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Ballmer Bails on Microsoft

Sarah Thomas
8/23/2013

Well, Microsoft's press conferences are about to get a lot more low-key. The company's bombastic leader Steve Ballmer has announced he'll be retiring within a year.

The question is, did he choose to leave, or was he shown the exit?

Ballmer took over the CEO post from Bill Gates in 2000, inheriting the thriving PC market leader, which now -- 13 years later -- is struggling to find relevancy in a world dominated by mobility and software. (See: Ballmer: 'I Don't Think Everybody Wants a Tablet'.)

While it's still relatively early for Windows 8, Microsoft Corp. (Nasdaq: MSFT)'s operating system that was supposed to bridge the world of mobile and computing has yet to make a dent in a market dominated by Android and iOS. Its partners, especially flagship partner Nokia Corp. (NYSE: NOK), are all struggling to create this long-promised third ecosystem.

Against that backdrop, it's hard to tell whether Ballmer is really leaving willingly, as Microsoft suggests. In a letter to his employees, the CEO, known for his often-alarming enthusiasm, said he originally wanted to leave in the middle of Microsoft's "transformation to a devices and services company focused on empowering customers in the activities they value most," but the company now needs a CEO who's in it for the long run.

Microsoft will form a special committee to find Ballmer's successor, and he will step down once a new leader is chosen. AllThingsD has his full letter to employees here.

News of Ballmer's departure sent Microsoft's shares up 7 percent in early-morning trading. It should be noted that Ballmer still owns 333,252,990 shares of Microsoft, meaning that he made just over $10 billion at yesterday’s closing price of $32.39. I'm sure leaving the company he loves will be hard, but he does have a nice cushion to fall on.

— Sarah Reedy, Senior Editor, Light Reading

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sam masud
sam masud
8/26/2013 | 1:40:33 PM
Re: Ballmer Bails
Why not? Then we could say a final goodbye to MS :-(
DanJones
DanJones
8/23/2013 | 2:07:08 PM
Re: What about the obvious?
Interesting choice, they really would need to PAY LARGE though.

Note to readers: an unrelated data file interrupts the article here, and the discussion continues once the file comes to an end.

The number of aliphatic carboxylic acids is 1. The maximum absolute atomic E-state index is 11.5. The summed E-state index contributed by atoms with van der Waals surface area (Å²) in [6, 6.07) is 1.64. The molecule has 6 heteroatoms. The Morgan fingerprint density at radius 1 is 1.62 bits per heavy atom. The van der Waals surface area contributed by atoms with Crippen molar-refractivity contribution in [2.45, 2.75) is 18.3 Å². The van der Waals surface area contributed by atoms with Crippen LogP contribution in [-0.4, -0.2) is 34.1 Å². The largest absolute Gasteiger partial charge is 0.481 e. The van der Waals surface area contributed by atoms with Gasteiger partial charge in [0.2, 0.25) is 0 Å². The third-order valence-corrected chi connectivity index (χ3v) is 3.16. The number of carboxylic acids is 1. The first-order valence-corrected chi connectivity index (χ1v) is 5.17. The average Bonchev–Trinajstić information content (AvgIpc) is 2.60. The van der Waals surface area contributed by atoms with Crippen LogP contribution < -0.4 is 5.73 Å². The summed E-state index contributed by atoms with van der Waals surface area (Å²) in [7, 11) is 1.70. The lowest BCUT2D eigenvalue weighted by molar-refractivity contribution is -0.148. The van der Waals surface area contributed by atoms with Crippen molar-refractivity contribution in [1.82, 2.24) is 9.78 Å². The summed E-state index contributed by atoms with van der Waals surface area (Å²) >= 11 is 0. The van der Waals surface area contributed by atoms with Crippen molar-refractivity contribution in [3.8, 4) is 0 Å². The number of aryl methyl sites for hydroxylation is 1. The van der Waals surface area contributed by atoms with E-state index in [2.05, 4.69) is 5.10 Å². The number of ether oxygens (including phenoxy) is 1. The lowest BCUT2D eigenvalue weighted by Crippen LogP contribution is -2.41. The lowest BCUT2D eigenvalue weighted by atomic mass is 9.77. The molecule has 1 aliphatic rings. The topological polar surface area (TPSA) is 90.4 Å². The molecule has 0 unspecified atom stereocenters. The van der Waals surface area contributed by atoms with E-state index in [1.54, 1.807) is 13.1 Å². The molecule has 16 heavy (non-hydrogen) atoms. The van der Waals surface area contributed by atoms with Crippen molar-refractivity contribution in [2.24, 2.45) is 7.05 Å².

Any ex-Apple executives that might fit the bill?
nherbw
nherbw
8/23/2013 | 1:53:55 PM
Developers! Developers! Developers!
@jopocop
@jopocop
8/23/2013 | 1:47:49 PM
Re: What about the obvious?
I wonder if Eric Schmidt is on the short list, because his tenure at Chairman of Google is really kind of being a dead end job, even though Google's future is very cutting edge with going for the sky in everything tech.  Eric has the distinction of the Apple Board years, his dubious association with Jobs, and then again, he innovated and figured out Android and Chrome many current day Google products.  MSFT would need to pay and arm and leg to get him.  Another advantage, Eric has a direct line into the WH and Obama.  
mendyk
mendyk
8/23/2013 | 1:10:33 PM
What about the obvious?
Sometimes, people retire because ... they are ready to retire. Or at least they think they're ready. Not everyone wants to be carried out feet first from the corner office, although sometimes it seems that way.
DanJones
DanJones
8/23/2013 | 1:10:10 PM
Re: Ballmer Bails
Yeah, it's hard to see who the replacement is:

 

Not Elop, surely?
@jopocop
@jopocop
8/23/2013 | 1:04:17 PM
Ballmer Bails
Went to the Jobs movie last night, and while watching what happened to Jobs given the boot at the old Apple, I was wondering to myself how much longer will Gates support Ballmer. Here we are, the next day, and it finally happened.  Today, all of the comics come out of the woodwork to make laughs, jokes, spoofs, etc, yet, although well deserved, the bigger issue is that MSFT is a DOW 30 component that is a troubled company with an unknown future at this point.  Many initiatives are failing or status quo.  The shift away from Windows to other OS is happening faster and faster.  Competitors everywhere, chipping away.  Past relationships are fading away, such as with HP and Dell and others. The next CEO has to be one heck of a brilliant and dynamic leader to reinvent the company for the next decade.  Too bad Marissa Mayer is already taken, but, that is the kind of person Microsoft will need to shake it up and make it a leader and not a follower.  
DanJones
DanJones
8/23/2013 | 12:40:49 PM
Re: BALLMY ARMY
Remind me next time you're in NYC and I'll tell you about the time I met Gene Simmonds.
Sarah Thomas
Sarah Thomas
8/23/2013 | 12:37:53 PM
Re: BALLMY ARMY
Maybe that's his retirement plan...KISS seems to be one of the many comparisons for Ballmer:



Sarah Thomas
Sarah Thomas
8/23/2013 | 12:34:58 PM
Re: Ballmer Step Down
Good points, Ritch. Nokia wasn't an exclusive partner for Microsoft, but I wonder how much their tight relationship hurt in the eyes of other potential partners. I think it hurt Nokia most...Neither are thriving right now.
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